Specifying compiler options in program source files

You can specify compiler options within your program source by using pragma directives.

A pragma is an implementation-defined instruction to the compiler. It has one of the general forms given below:

Read syntax diagramSkip visual syntax diagram              .--------------------.
              V                    |
>>-#--pragma----character_sequence-+---------------------------><

Where character_sequence is a series of characters that give specific compiler instruction and arguments, if any.

The unary operator _Pragma allows a preprocessor macro to be contained in a pragma directive.

Read syntax diagramSkip visual syntax diagram>>-_Pragma--(string_literal)-----------------------------------><

The string_literal may be prefixed with L, making it a wide-string literal. The string literal is destringized and tokenized. The resulting sequence of tokens is processed as if it appeared in a pragma directive. For example:

_Pragma ( "pack(full)" ) 

would be equivalent to

#pragma pack(full)

The character_sequence on a pragma is subject to macro substitutions, unless otherwise stated. More than one pragma construct can be specified on a single #pragma directive. The compiler ignores unrecognized pragmas, issuing an informational message indicating this.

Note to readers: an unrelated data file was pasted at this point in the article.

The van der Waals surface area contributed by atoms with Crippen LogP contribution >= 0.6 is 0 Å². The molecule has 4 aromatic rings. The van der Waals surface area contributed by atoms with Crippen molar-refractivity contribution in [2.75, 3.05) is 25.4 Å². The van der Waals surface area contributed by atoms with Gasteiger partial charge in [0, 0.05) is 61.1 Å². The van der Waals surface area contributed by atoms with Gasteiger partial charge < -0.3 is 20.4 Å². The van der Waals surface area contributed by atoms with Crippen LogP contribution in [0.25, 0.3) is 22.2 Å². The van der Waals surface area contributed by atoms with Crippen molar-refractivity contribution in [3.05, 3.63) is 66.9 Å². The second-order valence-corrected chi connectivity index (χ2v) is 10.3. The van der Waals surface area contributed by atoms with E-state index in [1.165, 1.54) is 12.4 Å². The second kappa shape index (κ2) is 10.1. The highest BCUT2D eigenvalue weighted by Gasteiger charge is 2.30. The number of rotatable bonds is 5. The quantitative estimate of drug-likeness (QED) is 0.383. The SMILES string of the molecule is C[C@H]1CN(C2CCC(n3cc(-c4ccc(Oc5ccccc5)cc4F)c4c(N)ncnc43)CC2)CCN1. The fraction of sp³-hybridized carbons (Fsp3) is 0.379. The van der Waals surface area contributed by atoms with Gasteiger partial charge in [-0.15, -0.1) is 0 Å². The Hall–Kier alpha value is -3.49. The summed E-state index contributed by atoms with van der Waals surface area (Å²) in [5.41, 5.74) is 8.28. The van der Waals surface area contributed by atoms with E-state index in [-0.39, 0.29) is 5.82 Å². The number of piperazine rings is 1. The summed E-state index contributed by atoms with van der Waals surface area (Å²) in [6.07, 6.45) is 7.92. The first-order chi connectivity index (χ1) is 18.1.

Options specified with pragma directives in program source files override all other option settings, except other pragma directives. The effect of specifying the same pragma directive more than once varies. See the description for each pragma for specific information.

Pragma settings can carry over into included files. To avoid potential unwanted side-effects from pragma settings, you should consider resetting pragma settings at the point in your program source where the pragma-defined behavior is no longer required. Some pragma options offer reset or pop suboptions to help you do this.

These #pragma directives are listed in the detailed descriptions of the options to which they apply. For complete details on the various #pragma preprocessor directives, see Individual pragma descriptions.

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